November 21, 2013

Ender’s Game Fails to Impress

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Ender’s Game is an awkward movie, hurriedly oscillating between standard big-budget action and thought provoking sci-fi criticism. It fails to ever capture the tone that has allowed Orson Scott Card’s book to remain a favorite of young teens 28 years after it was first published. Instead, it feels like a project batted back and forth between producers wishing to stay true to the spirit of the book and executives with an eye focused on the bottom line. Unfortunately, the movie largely fails on both fronts, resulting in disappointment for viewers, whether or not they are familiar with the source material.

Written and directed by Gavin Hood (Card receives a producer credit), Ender’s Game tells the story of Ender Wiggin (Asa Butterfield), a brilliant young boy selected to attend the prestigious Battle School in a future where humans are attempting to protect themselves from the supposedly imminent return of the alien Formics. At a distance, Ender’s progress is followed closely by Colonel Hyrum Graff (Harrison Ford) and Major Gwen Anderson (Viola Davis). Believing him to be the ideal future commander for the International Fleet, they rapidly push Ender through the rigorous training so that he will be ready and capable when the need arises.

Ender’s training forms the center of the film. Manipulated and molded to the desire of Graff, his ascension from precocious kid to trained killer is the overarching theme and most interesting aspect of the movie. It is also the reason why this story is just as relevant today as it was 28 years ago. Ender — and all the citizens of Earth — are motivated by fear and paranoia, which, in turn, is supplied by propaganda-espousing media. Years into his training, Ender realizes “[he] still knows nothing about [his] enemy,” but is quickly rebuked for such a foolish notion. In a world of drones, Fox News, reports of “aliens” and standardized testing, these issues remain omnipresent. Several times we see Ender and his similarly young peers, dressed in uniforms, carrying guns (albeit training weapons) and marching and chanting. It could have been a wonderfully poignant satire, but you cannot help but feel that part of the movie truly believes in the exploitation and warping of these children.

One of the crucial aspects of Ender’s training is isolation and loneliness, a worthy and fascinating topic for any medium but a rather difficult idea to present in an action film. So while it is touched upon, it is not explored as it is in the book. Without that universally relatable touch point, Ender himself begins to assume an almost alien form: He is human, but robotic in his intelligence and logical ability. We still are fond of him, but Ender is never allowed to develop the depth that is inherent to the complex, loving and identifiable human that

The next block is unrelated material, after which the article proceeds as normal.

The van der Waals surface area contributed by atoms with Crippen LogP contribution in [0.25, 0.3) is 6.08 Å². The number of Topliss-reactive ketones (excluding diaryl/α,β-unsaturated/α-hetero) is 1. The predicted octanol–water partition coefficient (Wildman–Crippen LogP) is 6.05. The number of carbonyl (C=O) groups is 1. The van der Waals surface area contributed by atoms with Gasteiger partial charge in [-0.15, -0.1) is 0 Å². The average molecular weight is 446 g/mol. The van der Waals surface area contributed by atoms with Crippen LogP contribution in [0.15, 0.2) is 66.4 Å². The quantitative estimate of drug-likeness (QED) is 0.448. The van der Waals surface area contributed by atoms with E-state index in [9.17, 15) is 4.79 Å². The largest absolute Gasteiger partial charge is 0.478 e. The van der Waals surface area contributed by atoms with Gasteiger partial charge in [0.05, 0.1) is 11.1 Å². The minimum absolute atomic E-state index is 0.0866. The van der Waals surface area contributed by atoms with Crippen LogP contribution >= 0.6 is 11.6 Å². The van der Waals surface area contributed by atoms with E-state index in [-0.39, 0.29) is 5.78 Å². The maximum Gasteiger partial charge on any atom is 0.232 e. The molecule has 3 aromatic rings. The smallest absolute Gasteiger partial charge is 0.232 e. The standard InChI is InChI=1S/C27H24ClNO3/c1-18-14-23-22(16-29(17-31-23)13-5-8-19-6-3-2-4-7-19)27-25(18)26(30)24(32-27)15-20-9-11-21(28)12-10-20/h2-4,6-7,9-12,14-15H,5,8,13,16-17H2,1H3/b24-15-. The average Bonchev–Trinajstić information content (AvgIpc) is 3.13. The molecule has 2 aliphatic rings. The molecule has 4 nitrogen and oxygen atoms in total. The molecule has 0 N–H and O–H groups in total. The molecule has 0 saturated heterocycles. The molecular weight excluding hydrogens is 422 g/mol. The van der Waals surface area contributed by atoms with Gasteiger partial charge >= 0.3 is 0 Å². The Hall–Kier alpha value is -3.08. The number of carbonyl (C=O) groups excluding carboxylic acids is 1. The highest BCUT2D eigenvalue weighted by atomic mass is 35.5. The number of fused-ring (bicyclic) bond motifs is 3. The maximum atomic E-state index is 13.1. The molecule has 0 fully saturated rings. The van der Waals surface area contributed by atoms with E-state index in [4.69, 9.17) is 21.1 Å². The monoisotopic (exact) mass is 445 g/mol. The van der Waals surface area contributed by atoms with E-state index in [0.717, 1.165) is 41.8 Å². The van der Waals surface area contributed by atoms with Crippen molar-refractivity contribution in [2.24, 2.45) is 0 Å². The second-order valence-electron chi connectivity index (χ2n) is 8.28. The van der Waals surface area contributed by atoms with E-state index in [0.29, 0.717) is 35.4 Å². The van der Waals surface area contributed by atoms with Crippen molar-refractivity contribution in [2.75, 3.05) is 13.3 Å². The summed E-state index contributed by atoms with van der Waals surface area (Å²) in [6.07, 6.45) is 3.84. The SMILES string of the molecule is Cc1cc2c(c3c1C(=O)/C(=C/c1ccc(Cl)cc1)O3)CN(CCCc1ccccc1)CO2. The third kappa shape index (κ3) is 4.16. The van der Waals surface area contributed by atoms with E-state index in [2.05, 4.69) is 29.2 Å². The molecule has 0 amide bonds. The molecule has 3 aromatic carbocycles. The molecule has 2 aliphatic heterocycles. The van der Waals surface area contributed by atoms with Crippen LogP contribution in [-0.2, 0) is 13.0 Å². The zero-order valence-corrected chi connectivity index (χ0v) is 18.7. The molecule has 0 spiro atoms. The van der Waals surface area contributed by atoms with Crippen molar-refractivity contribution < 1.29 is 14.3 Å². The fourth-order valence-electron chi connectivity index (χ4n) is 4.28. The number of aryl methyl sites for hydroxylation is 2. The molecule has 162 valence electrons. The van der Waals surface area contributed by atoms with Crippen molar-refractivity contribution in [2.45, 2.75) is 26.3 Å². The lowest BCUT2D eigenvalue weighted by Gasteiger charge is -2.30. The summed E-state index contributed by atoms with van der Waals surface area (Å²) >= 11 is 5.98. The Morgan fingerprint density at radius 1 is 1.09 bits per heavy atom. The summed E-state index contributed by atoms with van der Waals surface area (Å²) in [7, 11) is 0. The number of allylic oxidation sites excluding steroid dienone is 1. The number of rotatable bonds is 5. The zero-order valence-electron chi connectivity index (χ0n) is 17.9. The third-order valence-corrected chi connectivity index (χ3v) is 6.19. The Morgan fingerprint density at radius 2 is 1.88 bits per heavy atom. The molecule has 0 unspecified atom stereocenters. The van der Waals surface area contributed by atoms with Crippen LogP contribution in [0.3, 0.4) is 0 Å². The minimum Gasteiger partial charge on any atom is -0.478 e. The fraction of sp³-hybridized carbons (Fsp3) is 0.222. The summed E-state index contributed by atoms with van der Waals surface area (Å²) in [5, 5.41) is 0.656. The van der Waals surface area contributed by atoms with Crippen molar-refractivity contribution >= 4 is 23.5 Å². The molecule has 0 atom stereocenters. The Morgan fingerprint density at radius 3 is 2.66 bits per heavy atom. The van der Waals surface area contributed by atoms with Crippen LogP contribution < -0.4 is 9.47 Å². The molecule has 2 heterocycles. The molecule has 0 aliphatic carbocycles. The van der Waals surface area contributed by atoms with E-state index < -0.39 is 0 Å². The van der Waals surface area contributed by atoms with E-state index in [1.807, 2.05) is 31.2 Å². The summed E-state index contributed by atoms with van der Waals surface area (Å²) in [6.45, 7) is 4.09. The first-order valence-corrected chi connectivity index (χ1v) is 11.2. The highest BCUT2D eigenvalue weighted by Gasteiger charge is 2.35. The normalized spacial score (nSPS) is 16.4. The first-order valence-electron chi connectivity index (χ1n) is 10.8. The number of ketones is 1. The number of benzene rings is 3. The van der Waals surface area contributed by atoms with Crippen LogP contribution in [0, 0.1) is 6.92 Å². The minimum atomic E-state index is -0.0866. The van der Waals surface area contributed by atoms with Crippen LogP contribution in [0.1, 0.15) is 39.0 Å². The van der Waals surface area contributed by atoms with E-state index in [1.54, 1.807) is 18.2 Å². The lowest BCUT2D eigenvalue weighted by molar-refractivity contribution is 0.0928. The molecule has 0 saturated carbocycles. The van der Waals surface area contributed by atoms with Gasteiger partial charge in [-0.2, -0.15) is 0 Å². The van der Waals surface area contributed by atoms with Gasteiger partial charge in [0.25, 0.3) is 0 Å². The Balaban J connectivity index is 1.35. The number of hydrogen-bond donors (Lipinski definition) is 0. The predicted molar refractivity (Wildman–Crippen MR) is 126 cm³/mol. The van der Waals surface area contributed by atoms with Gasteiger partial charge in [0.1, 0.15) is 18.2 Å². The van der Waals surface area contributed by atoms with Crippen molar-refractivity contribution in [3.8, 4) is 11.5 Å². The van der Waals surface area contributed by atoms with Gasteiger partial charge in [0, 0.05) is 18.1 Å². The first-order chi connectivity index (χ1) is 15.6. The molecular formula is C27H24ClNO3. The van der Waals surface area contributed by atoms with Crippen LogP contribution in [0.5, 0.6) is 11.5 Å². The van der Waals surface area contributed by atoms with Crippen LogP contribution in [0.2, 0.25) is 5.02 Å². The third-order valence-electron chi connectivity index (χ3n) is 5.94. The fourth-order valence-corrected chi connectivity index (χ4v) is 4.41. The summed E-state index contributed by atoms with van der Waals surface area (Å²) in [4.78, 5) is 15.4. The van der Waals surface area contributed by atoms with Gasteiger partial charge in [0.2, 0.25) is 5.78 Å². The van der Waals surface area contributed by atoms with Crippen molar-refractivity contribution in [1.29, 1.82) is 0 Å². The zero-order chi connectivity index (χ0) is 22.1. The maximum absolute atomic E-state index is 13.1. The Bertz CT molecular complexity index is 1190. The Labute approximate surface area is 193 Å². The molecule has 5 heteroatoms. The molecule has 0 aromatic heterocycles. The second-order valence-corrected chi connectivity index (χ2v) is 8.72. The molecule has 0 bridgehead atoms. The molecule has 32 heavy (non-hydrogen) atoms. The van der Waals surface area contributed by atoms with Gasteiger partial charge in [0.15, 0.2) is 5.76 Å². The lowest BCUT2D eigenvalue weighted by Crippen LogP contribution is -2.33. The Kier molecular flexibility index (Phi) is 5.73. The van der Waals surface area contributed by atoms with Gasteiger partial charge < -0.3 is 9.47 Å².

the book constructs. Indeed, surrounded by other flat, undeveloped characters, the movie lacks this human element. It halfheartedly tries to develop the relationship between Ender and an older girl, Petra (Hailee Steinfeld) but the relationship never really works, hampered by corny lines and uncomfortable acting. Ford, stuck training the next Han Solo, is unable to bring to the film any of his trademark charisma, as he spends as much of the movie looking at screens and talking to holograms as he does interacting with other people. Viola Davis does a commendable job though being the one adult in the room with a conscience, but it is not enough to lend the film balance.

The graphics are well done, although probably not necessary and often distracting. Everything that Ender is learning and doing is based on being tactical, but the movie still goes out of its way to show off fancy graphics and supposedly futuristic ships. I did enjoy seeing the physical manifestation of the Battle Room, a gravity-free area where Ender and the other trainees go to compete in mock war games that are supposed to develop tactical ability. Still, even this falls into the pitfalls of big budget action cinema, with one sequence showing Ender duel wielding guns and spinning and shooting his enemies like he is some sort of child Jack Bauer.

Really what we end up with is a very watered down, superficial version of the book. This movie hits all of the major points, but never explores them. Stuck hovering between summer blockbuster and thought provoking sci-fi, the Ender’s Game cheats both. I would recommend it to people who really loved the book if for no reason other than nostalgia, but I truly struggle to see how anyone new could appreciate the movie.

Finally, I will briefly comment on the controversy surrounding the movie. Card has revealed himself to be a radical, especially with regard to the issue of same-sex marriage, which he is staunchly against. As a result, several groups have called for the movie to be boycotted. However, his archaic view is very much in contrast to the acceptance, tolerance and love — even of one’s enemy — that is promoted in Ender’s Game. If you want to see it, I encourage doing so and appreciating the themes of the movie, not the spiteful views of the author.